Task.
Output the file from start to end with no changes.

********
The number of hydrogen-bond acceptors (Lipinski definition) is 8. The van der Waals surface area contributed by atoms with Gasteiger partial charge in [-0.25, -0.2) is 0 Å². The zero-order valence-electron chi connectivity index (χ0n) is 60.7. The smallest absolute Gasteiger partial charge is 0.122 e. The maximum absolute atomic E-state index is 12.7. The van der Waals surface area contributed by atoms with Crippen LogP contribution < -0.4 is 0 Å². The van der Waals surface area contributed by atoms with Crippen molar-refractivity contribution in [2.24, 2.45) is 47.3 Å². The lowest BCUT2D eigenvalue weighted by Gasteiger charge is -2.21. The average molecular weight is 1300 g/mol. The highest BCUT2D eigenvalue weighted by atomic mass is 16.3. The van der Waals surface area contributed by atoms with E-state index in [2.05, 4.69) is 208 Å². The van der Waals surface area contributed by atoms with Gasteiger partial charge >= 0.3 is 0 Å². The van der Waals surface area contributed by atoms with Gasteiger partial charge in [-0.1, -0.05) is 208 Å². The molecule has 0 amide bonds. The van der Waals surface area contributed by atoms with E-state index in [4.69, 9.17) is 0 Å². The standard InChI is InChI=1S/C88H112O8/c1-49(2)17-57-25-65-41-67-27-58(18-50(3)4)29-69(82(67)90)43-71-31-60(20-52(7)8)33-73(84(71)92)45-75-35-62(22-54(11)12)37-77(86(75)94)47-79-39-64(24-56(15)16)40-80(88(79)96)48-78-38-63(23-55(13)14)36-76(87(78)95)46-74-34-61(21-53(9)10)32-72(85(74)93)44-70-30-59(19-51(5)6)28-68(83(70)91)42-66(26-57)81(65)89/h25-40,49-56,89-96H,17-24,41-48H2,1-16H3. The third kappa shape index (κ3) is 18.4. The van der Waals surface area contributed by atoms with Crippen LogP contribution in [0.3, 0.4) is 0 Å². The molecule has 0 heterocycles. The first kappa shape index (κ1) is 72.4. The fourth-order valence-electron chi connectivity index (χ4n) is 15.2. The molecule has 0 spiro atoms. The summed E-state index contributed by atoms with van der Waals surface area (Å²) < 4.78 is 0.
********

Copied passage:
The number of hydrogen-bond acceptors (Lipinski definition) is 8. The van der Waals surface area contributed by atoms with Gasteiger partial charge in [-0.25, -0.2) is 0 Å². The zero-order valence-electron chi connectivity index (χ0n) is 60.7. The smallest absolute Gasteiger partial charge is 0.122 e. The maximum absolute atomic E-state index is 12.7. The van der Waals surface area contributed by atoms with Crippen LogP contribution < -0.4 is 0 Å². The van der Waals surface area contributed by atoms with Crippen molar-refractivity contribution in [2.24, 2.45) is 47.3 Å². The lowest BCUT2D eigenvalue weighted by Gasteiger charge is -2.21. The average molecular weight is 1300 g/mol. The highest BCUT2D eigenvalue weighted by atomic mass is 16.3. The van der Waals surface area contributed by atoms with E-state index in [2.05, 4.69) is 208 Å². The van der Waals surface area contributed by atoms with Gasteiger partial charge >= 0.3 is 0 Å². The van der Waals surface area contributed by atoms with Gasteiger partial charge in [-0.1, -0.05) is 208 Å². The molecule has 0 amide bonds. The van der Waals surface area contributed by atoms with E-state index in [4.69, 9.17) is 0 Å². The standard InChI is InChI=1S/C88H112O8/c1-49(2)17-57-25-65-41-67-27-58(18-50(3)4)29-69(82(67)90)43-71-31-60(20-52(7)8)33-73(84(71)92)45-75-35-62(22-54(11)12)37-77(86(75)94)47-79-39-64(24-56(15)16)40-80(88(79)96)48-78-38-63(23-55(13)14)36-76(87(78)95)46-74-34-61(21-53(9)10)32-72(85(74)93)44-70-30-59(19-51(5)6)28-68(83(70)91)42-66(26-57)81(65)89/h25-40,49-56,89-96H,17-24,41-48H2,1-16H3. The third kappa shape index (κ3) is 18.4. The van der Waals surface area contributed by atoms with Crippen LogP contribution in [0.3, 0.4) is 0 Å². The molecule has 0 heterocycles. The first kappa shape index (κ1) is 72.4. The fourth-order valence-electron chi connectivity index (χ4n) is 15.2. The molecule has 0 spiro atoms. The summed E-state index contributed by atoms with van der Waals surface area (Å²) < 4.78 is 0.